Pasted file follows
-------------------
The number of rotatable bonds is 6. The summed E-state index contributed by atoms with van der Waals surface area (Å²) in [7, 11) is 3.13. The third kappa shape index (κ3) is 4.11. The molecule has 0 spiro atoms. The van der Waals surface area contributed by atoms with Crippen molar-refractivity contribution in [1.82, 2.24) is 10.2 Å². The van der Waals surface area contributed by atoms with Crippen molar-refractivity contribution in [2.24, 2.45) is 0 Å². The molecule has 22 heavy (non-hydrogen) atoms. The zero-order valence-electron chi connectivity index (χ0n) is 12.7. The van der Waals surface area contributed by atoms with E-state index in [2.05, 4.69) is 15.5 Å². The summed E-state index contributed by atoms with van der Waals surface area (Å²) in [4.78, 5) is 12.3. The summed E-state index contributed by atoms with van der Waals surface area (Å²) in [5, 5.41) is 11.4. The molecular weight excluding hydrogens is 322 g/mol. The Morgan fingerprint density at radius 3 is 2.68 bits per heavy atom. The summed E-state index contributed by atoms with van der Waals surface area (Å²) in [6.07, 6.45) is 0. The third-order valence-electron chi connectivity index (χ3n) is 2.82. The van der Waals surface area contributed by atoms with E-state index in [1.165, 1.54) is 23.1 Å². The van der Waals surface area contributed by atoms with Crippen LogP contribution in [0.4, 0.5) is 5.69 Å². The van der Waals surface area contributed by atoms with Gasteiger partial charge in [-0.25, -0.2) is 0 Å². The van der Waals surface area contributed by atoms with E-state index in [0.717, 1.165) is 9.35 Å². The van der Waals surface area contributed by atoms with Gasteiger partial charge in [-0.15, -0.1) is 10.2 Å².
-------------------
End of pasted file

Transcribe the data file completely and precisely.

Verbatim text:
The number of rotatable bonds is 6. The summed E-state index contributed by atoms with van der Waals surface area (Å²) in [7, 11) is 3.13. The third kappa shape index (κ3) is 4.11. The molecule has 0 spiro atoms. The van der Waals surface area contributed by atoms with Crippen molar-refractivity contribution in [1.82, 2.24) is 10.2 Å². The van der Waals surface area contributed by atoms with Crippen molar-refractivity contribution in [2.24, 2.45) is 0 Å². The molecule has 22 heavy (non-hydrogen) atoms. The zero-order valence-electron chi connectivity index (χ0n) is 12.7. The van der Waals surface area contributed by atoms with E-state index in [2.05, 4.69) is 15.5 Å². The summed E-state index contributed by atoms with van der Waals surface area (Å²) in [4.78, 5) is 12.3. The summed E-state index contributed by atoms with van der Waals surface area (Å²) in [5, 5.41) is 11.4. The molecular weight excluding hydrogens is 322 g/mol. The Morgan fingerprint density at radius 3 is 2.68 bits per heavy atom. The summed E-state index contributed by atoms with van der Waals surface area (Å²) in [6.07, 6.45) is 0. The third-order valence-electron chi connectivity index (χ3n) is 2.82. The van der Waals surface area contributed by atoms with E-state index in [1.165, 1.54) is 23.1 Å². The van der Waals surface area contributed by atoms with Crippen LogP contribution in [0.4, 0.5) is 5.69 Å². The van der Waals surface area contributed by atoms with Gasteiger partial charge in [-0.25, -0.2) is 0 Å². The van der Waals surface area contributed by atoms with E-state index in [0.717, 1.165) is 9.35 Å². The van der Waals surface area contributed by atoms with Gasteiger partial charge in [-0.15, -0.1) is 10.2 Å².